- the Difficulty Value (DV) – the 8 highest value elements including dismount are added together, points assigned according to difficulty rating in the Table of Elements (no max)
- Composition Requirements (CR) – gymnasts must demonstrate skills from four required element groups on each apparatus with 0.5 points awarded for each CR presented (max 2.0)
- Connection Value (CV) – additional points for connecting 2+ elements of a specific value (max 0.4)
- Exception* – Vaulting: Each vault has a specific point value in the Code of Points and every gymnast performing the same vault will receive the same points.
- E score: covers execution, composition, and artistry – base score of 10 (which is the max). Deductions are main for any errors with a full point deducted for falling off an apparatus. Otherwise, errors are small (-0.1), medium (-0.3), or large (-0.5).
Exception* – Vaulting: Judges start with a base score of 10 points and deduct for form, technique, execution, and landing. This is the most important score in vaulting.
Code of Points
Table of Elements
The Table of Elements is the section of the Code of Points which is used to identify, classify and assign a value to gymnastics elements, and it is re-evaluated frequently. Every acrobatic and dance skill is listed, illustrated and assigned a specific difficulty rating.
- Composition: difficulty body (jumps, balances, and rotations), a combination of combined rhythmic steps with specific key technical groups for each apparatus, dynamic elements with rotation and launch (or risk), and mastery of the apparatus
- Execution: consists of values in all elements; musicality, body art, and technique with the appliance
- Failure to keep the appliance in constant motion.
- Failure to end the exercise at the exact moment the accompanying music ends.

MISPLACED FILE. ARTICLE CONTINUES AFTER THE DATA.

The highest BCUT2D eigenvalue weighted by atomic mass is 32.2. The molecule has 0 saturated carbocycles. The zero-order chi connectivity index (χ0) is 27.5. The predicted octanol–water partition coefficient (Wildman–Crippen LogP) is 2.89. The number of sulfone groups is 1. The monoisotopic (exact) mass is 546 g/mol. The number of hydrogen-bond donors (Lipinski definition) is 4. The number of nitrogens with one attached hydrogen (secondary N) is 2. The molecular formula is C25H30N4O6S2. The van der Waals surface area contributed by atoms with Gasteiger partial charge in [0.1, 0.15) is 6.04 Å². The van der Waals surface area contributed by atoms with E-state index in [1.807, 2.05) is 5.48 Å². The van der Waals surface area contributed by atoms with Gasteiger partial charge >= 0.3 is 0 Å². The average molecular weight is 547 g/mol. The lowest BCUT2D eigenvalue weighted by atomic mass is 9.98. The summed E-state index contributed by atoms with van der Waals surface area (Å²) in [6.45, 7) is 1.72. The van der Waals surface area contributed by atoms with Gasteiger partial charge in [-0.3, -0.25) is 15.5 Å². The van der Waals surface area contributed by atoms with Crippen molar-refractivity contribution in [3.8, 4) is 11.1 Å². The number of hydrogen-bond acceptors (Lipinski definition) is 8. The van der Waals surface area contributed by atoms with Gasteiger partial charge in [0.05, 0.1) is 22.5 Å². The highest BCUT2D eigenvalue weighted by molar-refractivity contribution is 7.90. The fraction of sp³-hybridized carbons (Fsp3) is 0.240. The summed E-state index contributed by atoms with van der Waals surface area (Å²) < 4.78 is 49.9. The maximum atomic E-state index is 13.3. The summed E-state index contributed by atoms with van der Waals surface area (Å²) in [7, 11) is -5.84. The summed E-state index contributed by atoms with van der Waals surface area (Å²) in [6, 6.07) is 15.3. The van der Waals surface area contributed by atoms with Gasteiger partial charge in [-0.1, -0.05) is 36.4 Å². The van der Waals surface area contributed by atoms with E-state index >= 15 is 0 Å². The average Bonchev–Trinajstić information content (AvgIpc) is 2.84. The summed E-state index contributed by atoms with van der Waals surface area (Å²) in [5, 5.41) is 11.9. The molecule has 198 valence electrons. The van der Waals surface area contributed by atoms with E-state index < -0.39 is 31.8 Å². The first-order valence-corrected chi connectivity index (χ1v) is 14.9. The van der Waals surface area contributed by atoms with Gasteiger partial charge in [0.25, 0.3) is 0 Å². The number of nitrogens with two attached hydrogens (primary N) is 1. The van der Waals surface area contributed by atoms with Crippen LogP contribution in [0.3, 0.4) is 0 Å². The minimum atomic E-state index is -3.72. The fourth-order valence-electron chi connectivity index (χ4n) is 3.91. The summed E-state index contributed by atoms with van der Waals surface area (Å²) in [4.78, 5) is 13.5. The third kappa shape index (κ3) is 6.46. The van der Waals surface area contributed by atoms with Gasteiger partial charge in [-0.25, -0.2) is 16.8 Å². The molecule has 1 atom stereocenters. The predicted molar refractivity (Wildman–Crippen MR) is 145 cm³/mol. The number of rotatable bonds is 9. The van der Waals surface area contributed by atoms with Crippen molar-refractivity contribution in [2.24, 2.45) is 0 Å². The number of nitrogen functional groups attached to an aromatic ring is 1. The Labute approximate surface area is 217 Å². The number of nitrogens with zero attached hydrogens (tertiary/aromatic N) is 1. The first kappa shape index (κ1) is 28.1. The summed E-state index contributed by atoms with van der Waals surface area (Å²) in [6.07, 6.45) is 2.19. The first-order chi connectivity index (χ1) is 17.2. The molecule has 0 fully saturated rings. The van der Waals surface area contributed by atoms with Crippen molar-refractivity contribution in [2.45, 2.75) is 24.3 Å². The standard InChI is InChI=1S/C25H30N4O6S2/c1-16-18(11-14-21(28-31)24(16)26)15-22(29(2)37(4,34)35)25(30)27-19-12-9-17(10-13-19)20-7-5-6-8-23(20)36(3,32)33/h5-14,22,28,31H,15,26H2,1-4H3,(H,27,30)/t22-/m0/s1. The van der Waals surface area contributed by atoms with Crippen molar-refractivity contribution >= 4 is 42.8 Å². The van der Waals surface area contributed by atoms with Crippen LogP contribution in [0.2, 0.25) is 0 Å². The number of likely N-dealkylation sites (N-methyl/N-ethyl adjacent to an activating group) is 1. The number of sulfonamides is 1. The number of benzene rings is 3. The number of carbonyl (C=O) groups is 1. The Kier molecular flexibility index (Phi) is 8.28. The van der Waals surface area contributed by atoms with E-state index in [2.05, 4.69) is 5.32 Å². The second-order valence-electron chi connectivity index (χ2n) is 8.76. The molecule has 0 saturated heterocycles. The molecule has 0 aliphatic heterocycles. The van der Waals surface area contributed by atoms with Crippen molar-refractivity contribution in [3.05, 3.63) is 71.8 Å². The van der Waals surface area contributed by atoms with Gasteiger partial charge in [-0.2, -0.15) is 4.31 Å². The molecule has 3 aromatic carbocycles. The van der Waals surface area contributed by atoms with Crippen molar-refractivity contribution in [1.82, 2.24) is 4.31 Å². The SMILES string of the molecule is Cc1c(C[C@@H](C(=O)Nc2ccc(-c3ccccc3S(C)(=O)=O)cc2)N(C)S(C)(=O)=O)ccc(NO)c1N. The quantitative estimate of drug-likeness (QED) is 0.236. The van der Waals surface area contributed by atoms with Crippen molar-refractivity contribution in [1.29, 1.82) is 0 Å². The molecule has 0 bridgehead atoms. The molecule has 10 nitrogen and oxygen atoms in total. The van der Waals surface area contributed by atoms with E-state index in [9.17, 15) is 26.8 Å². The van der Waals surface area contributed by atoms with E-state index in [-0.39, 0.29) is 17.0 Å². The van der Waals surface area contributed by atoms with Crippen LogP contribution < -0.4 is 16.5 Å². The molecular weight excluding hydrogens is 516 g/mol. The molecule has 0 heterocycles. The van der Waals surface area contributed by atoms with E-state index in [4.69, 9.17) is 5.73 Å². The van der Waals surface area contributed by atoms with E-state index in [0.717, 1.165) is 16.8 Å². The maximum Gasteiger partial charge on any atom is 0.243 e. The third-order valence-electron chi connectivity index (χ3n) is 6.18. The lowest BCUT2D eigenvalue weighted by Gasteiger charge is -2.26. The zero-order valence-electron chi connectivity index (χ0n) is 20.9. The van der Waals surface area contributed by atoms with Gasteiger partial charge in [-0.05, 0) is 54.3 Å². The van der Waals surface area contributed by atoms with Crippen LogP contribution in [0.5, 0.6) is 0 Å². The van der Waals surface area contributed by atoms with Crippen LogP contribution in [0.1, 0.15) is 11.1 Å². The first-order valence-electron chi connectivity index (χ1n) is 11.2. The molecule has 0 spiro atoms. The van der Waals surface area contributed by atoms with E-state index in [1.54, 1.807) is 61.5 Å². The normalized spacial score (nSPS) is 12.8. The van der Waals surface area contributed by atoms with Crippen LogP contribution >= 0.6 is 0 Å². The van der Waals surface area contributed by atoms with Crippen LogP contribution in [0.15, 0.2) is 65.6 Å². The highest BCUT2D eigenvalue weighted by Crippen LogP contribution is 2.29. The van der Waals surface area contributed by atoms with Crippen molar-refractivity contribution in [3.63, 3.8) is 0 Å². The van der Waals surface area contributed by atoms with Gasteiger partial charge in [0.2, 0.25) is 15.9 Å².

- A low degree of difficulty in the device or in the movements of the gymnast (some degree of difficulty must always exist).
- Non-rhythmic steps within the tapestry are penalized.
- Certain non-permissible uses of the hands are penalized.
- Going beyond the boundary of the designated performance area, whether by the gymnast or the apparatus, is penalized.
- Non-regulation attire is penalized.
- Communication with the coach or with partners during the execution of the exercise is penalized.
- The degree of difficulty (DD) is calculated by adding a factor for each half turn (or twist) or quarter somersault.
- In senior-level competitions, a “Time of Flight” (ToF) score is added to the overall score. ToF is the time spent in the air from the moment the athlete leaves the mat until the time they make contact again and is measured with electronic timing equipment.
- an artistic component which evaluates the acrobat’s performance in terms of choreography, diversity, and ability to perform to the music;
- an execution component which evaluates the deductions incurred by the acrobats whilst performing the partner and individual skills of the routine (for example, bent legs or unpointed toes); and
- a difficulty component which is the overall equivalent score based on the degree of difficulty and number of skills (according to the Code of Points).